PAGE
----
“If you have energy, you have everything — food, water, heating, defense,” said Professor Dario Dekel, director of the Nancy and Stephen Grand Technion Energy Program (GTEP) at the Technion. “Energy is critical for the future.”   

The GTEP has already made impressive breakthroughs in alternative and sustainable technologies, including fuel cells and batteries, green hydrogen and electrolyzers, water energy, renewable energies, and more. But the war with Hamas has made Israel’s need for energy security more crucial, even with the discovery of natural gas in the Mediterranean.  

“Given the political situation in Israel, you cannot depend on getting energy from others, and you cannot depend on a single source,” Prof. Dekel said. That’s why one of his priorities for GTEP is to develop technologies for distributed energy generation systems that would create various forms of energy at numerous sites, factories, or homes. “Having just a handful of power generation sites concentrated in a few places makes Israel vulnerable to targeted attacks that could potentially impair the nation’s electricity needs.”    

Additionally, Prof. Dekel has ambitious plans to grow the number of students in the GTEP interdisciplinary graduate program from some 20+ to 70, advance ongoing green energy technologies, and move into new areas of renewable energy technology research, including harnessing energy from ocean waves and developing promising renewable and electrochemical green energy. “Imagine you have so much solar, so much wind, and so much wave energy. The electricity cost could be free — a life game-changer. This is indeed possible,” he said. To help balance the intermittent energy output of those sources, Prof. Dekel plans to start GTEP research into advanced novel batteries, known as redox flow, “special batteries that can be used in the future to store huge amounts of energy,” said Prof. Dekel, who has headed the Technion energy program since April 2023.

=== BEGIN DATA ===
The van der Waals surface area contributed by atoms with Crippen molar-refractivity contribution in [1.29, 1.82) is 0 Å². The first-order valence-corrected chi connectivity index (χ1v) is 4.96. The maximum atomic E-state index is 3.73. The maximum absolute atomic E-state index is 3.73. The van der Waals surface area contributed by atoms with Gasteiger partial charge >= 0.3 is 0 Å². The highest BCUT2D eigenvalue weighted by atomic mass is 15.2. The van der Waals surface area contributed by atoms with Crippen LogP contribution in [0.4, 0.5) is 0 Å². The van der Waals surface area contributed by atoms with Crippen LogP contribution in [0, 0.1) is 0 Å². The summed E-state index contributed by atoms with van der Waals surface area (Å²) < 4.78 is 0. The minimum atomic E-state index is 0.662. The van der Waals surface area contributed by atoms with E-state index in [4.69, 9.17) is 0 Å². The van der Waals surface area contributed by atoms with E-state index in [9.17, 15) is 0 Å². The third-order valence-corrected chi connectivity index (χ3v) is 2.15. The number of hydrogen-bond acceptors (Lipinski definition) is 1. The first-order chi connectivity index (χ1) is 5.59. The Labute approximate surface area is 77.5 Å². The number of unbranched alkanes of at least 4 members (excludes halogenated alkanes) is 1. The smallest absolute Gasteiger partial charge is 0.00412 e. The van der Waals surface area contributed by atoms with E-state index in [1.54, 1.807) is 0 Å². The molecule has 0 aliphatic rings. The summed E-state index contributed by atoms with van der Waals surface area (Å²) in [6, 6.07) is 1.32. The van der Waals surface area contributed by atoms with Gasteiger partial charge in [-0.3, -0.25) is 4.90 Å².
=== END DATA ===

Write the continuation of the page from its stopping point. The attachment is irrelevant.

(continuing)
GTEP was established by the Technion in 2007 and then named for ATS supporters Nancy and the late Stephen Grand in 2010. Its projects span many areas, but developing sustainable, safe, green hydrogen fuel cells and electrolyzers to store energy is the Holy Grail. Hydrogen is the world’s most abundant element, delivers the same energy punch as gasoline, and can be stored easily. Once produced, these highly efficient devices, called fuel cells, generate green electrical power, emitting only water vapor. But currently, most hydrogen fuel is still produced by burning polluting fossil fuels.   

Technion Professors Gideon Grader and Avner Rothschild invented a water-splitting method for producing green hydrogen that is significantly more efficient, safe, and cost-competitive than fossil fuel hydrogen. To produce the energy at scale, their team launched startup H2PRO, which has earned numerous accolades and is collaborating with Morocco’s Gaia Energy to co-develop a gigawatt-scale energy project.   

In other Technion-born startups aimed at developing hydrogen fuel, Professor Lilac Amirav launched QD-SOL, which produces affordable green hydrogen inside a solar panel. And Prof. Dekel is developing a novel membrane technology that allows for the replacement of precious catalysts in hydrogen fuel cells and water electrolyzers with more abundant, inexpensive metals such as iron, nickel, and cobalt.   

GTEP support in energy research has spawned several startup companies and educated more than 100 graduate students who have fanned out into many different sectors of the Israeli workforce. “This is crucial for Israel and is part of the Technion legacy,” said Prof. Dekel. “GTEP focuses on developing new, clean sources of power that can assure Israel’s energy independence and security. In turn, these technologies make for a cleaner environment and positively affect the geopolitical situation.”